Result/Semantics

x.eval<RT>(env, eval0, eval1, ..., evalN)

Evaluate the composite

T::result<Env, Eval0, Eval1, Eval2, ..., EvalN>::type

The return type of eval


The EvalPolicy is expected to have a nested template class result which has a typedef type that reflects the return type of its member function eval. Here's a typical example of the composite's eval member function for a 2-actor composite:

template <typename Env>
typename result<Env>::type
eval(Env const& env) const
{
    typedef typename result<Env>::type return_type;
    return EvalPolicy::template
        eval<return_type>(
            env
          , get<0>(*this)   // gets the 0th element from EvalTuple
          , get<1>(*this)); // gets the 1st element from EvalTuple
}

Composites are never instantiated directly. Front end expression templates are used to generate the composites. Using expression templates, we implement a DSEL (Domain Specific Embedded Language) that mimics native C++. You've seen this DSEL in action in the preceding sections. It is most evident in the Statement section.

There are some facilities in the library to make composition of composites easier. We have a set of overloaded compose functions and an as_composite metafunction. Together, these helpers make composing a breeze. We'll provide an example of a composite later to see why.

compose<EvalPolicy>(arg0, arg1, arg2, ..., argN);

Given an EvalPolicy and some arguments arg0...argN, returns a proper composite. The arguments may or may not be phoenix actors (primitives of composites). If not, the arguments are converted to actors appropriately. For example:

compose<X>(3)

converts the argument 3 to an actor<value<int> >(3).

as_composite<EvalPolicy, Arg0, Arg1, Arg2, ..., ArgN>::type

This is the metafunction counterpart of compose. Given an EvalPolicy and some argument types Arg0...ArgN, returns a proper composite type. For example:

as_composite<X, int>::type

is the composite type of the compose<X>(3) expression above.

Now, let's examine an example. Again, this is not a toy example. This is actually part of the library. Remember the while_ lazy statement? Putting together everything we've learned so far, we will present it here in its entirety (verbatim):

struct while_eval
{
    template <typename Env, typename Cond, typename Do>
    struct result
    {
        typedef void type;
    };

    template <typename RT, typename Env, typename Cond, typename Do>
    static void
    eval(Env const& env, Cond& cond, Do& do_)
    {
        while (cond.eval(env))
            do_.eval(env);
    }
};

template <typename Cond>
struct while_gen
{
    while_gen(Cond const& cond)
        : cond(cond) {}

    template <typename Do>
    actor<typename as_composite<while_eval, Cond, Do>::type>
    operator[](Do const& do_) const
    {
        return compose<while_eval>(cond, do_);
    }

    Cond cond;
};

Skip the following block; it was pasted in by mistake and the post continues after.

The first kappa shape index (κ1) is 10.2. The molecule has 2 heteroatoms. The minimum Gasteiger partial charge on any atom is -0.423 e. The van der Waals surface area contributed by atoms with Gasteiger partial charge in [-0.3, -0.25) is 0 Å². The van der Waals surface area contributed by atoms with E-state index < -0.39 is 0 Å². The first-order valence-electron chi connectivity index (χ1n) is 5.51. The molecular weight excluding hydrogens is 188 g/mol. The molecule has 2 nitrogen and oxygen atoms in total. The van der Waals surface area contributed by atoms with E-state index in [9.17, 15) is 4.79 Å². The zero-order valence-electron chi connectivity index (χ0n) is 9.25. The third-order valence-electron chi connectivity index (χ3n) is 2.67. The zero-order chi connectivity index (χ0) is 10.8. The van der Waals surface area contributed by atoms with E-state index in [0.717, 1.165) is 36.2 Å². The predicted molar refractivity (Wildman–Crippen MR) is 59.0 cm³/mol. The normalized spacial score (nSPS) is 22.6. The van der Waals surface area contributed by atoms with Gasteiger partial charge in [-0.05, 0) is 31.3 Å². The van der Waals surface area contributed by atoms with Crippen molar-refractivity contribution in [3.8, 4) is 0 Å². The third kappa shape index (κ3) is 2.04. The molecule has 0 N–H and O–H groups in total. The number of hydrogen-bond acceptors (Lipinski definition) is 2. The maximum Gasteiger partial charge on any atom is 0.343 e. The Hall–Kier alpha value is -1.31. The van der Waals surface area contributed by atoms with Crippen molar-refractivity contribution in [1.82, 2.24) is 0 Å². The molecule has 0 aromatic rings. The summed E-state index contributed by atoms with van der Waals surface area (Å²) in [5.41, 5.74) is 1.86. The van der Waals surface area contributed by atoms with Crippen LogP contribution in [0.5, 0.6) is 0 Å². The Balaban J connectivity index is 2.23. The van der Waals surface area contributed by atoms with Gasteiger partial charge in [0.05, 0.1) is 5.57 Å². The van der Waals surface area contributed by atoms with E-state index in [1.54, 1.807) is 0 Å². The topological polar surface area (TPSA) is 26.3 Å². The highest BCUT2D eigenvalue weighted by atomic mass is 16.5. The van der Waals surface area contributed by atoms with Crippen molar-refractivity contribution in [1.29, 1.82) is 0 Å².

template <typename Cond>
while_gen<Cond>
while_(Cond const& cond)
{
    return while_gen<Cond>(cond);
}

while_eval is an example of an EvalPolicy. while_gen and while_ are the expression template front ends. Let's break this apart to understand what's happening. Let's start at the bottom. It's easier that way.

When you write:

while_(cond)

we generate an instance of while_gen<Cond>, where Cond is the type of cond. cond can be an arbitrarily complex actor expression. The while_gen template class has an operator[] accepting another expression. If we write:

while_(cond)
[
    do_
]

it will generate a proper composite with the type:

as_composite<while_eval, Cond, Do>::type

where Cond is the type of cond and Do is the type of do_. Notice how we are using phoenix's composition (compose and as_composite) mechanisms here

template <typename Do>
actor<typename as_composite<while_eval, Cond, Do>::type>
operator[](Do const& do_) const
{
    return compose<while_eval>(cond, do_);
}

Finally, the while_eval does its thing:

while (cond.eval(env))
    do_.eval(env);

cond and do_, at this point, are instances of Eval. cond and do_ are the Eval elements held by the composite's EvalTuple. env is the Environment.

We've shown how it is very easy to extend phoenix by writing new primitives and composites. The modular design of Phoenix makes it extremely extensible. We have seen that layer upon layer, the whole library is built on a solid foundation. There are only a few simple well designed concepts that are laid out like bricks. Overall, the library is designed to be extended. Everything above the core layer can in fact be considered just as extensions to the library. This modular design was inherited from the Spirit inline parser library.

Extension is non-intrusive. And, whenever a component or module is extended, the new extension automatically becomes a first class citizen and is automatically recognized by all modules and components in the library.


PrevUpHomeNext